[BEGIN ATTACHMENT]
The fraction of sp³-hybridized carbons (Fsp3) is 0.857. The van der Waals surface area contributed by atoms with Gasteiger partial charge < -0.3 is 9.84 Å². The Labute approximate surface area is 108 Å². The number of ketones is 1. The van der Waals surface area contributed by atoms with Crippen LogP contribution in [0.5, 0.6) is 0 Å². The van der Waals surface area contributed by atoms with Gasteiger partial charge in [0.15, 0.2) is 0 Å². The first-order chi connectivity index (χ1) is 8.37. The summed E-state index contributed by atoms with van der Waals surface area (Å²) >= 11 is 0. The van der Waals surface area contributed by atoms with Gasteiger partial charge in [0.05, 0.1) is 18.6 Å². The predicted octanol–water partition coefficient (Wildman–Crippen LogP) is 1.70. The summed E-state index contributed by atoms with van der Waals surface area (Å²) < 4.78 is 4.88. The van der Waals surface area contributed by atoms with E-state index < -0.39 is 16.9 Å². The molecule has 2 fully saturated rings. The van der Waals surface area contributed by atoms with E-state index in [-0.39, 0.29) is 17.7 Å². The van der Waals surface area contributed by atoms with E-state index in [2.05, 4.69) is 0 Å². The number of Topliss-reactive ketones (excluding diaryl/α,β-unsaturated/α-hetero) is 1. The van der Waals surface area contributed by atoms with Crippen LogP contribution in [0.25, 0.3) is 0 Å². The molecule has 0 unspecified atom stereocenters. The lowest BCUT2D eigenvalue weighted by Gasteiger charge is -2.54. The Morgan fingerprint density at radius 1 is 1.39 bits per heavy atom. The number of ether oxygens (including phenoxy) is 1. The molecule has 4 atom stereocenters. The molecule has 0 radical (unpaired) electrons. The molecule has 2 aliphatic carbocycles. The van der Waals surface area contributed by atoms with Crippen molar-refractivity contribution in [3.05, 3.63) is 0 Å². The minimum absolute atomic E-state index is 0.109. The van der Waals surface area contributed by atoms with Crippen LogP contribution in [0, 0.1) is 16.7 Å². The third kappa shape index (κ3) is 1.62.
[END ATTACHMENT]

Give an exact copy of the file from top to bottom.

The fraction of sp³-hybridized carbons (Fsp3) is 0.857. The van der Waals surface area contributed by atoms with Gasteiger partial charge < -0.3 is 9.84 Å². The Labute approximate surface area is 108 Å². The number of ketones is 1. The van der Waals surface area contributed by atoms with Crippen LogP contribution in [0.5, 0.6) is 0 Å². The van der Waals surface area contributed by atoms with Gasteiger partial charge in [0.15, 0.2) is 0 Å². The first-order chi connectivity index (χ1) is 8.37. The summed E-state index contributed by atoms with van der Waals surface area (Å²) >= 11 is 0. The van der Waals surface area contributed by atoms with Gasteiger partial charge in [0.05, 0.1) is 18.6 Å². The predicted octanol–water partition coefficient (Wildman–Crippen LogP) is 1.70. The summed E-state index contributed by atoms with van der Waals surface area (Å²) < 4.78 is 4.88. The van der Waals surface area contributed by atoms with E-state index < -0.39 is 16.9 Å². The molecule has 2 fully saturated rings. The van der Waals surface area contributed by atoms with E-state index in [-0.39, 0.29) is 17.7 Å². The van der Waals surface area contributed by atoms with E-state index in [2.05, 4.69) is 0 Å². The number of Topliss-reactive ketones (excluding diaryl/α,β-unsaturated/α-hetero) is 1. The van der Waals surface area contributed by atoms with Crippen LogP contribution in [0.25, 0.3) is 0 Å². The molecule has 0 unspecified atom stereocenters. The lowest BCUT2D eigenvalue weighted by Gasteiger charge is -2.54. The Morgan fingerprint density at radius 1 is 1.39 bits per heavy atom. The number of ether oxygens (including phenoxy) is 1. The molecule has 4 atom stereocenters. The molecule has 0 radical (unpaired) electrons. The molecule has 2 aliphatic carbocycles. The van der Waals surface area contributed by atoms with Crippen molar-refractivity contribution in [3.05, 3.63) is 0 Å². The minimum absolute atomic E-state index is 0.109. The van der Waals surface area contributed by atoms with Crippen LogP contribution in [0, 0.1) is 16.7 Å². The third kappa shape index (κ3) is 1.62.